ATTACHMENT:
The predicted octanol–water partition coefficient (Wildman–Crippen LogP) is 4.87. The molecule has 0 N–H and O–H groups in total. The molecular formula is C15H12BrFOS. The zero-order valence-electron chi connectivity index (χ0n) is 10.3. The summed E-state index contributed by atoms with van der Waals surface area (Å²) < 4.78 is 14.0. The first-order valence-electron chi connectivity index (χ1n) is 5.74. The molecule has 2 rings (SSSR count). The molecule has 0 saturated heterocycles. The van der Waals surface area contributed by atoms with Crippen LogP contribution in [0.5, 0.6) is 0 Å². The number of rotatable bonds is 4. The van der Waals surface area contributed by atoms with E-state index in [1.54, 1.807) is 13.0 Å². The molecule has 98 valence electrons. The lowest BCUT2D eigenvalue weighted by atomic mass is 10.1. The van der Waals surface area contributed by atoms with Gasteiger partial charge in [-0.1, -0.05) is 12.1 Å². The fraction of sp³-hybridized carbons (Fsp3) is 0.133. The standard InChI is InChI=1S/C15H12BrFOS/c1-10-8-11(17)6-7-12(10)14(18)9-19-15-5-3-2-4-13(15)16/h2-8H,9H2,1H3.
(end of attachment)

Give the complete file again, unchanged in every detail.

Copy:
The predicted octanol–water partition coefficient (Wildman–Crippen LogP) is 4.87. The molecule has 0 N–H and O–H groups in total. The molecular formula is C15H12BrFOS. The zero-order valence-electron chi connectivity index (χ0n) is 10.3. The summed E-state index contributed by atoms with van der Waals surface area (Å²) < 4.78 is 14.0. The first-order valence-electron chi connectivity index (χ1n) is 5.74. The molecule has 2 rings (SSSR count). The molecule has 0 saturated heterocycles. The van der Waals surface area contributed by atoms with Crippen LogP contribution in [0.5, 0.6) is 0 Å². The number of rotatable bonds is 4. The van der Waals surface area contributed by atoms with E-state index in [1.54, 1.807) is 13.0 Å². The molecule has 98 valence electrons. The lowest BCUT2D eigenvalue weighted by atomic mass is 10.1. The van der Waals surface area contributed by atoms with Gasteiger partial charge in [-0.1, -0.05) is 12.1 Å². The fraction of sp³-hybridized carbons (Fsp3) is 0.133. The standard InChI is InChI=1S/C15H12BrFOS/c1-10-8-11(17)6-7-12(10)14(18)9-19-15-5-3-2-4-13(15)16/h2-8H,9H2,1H3.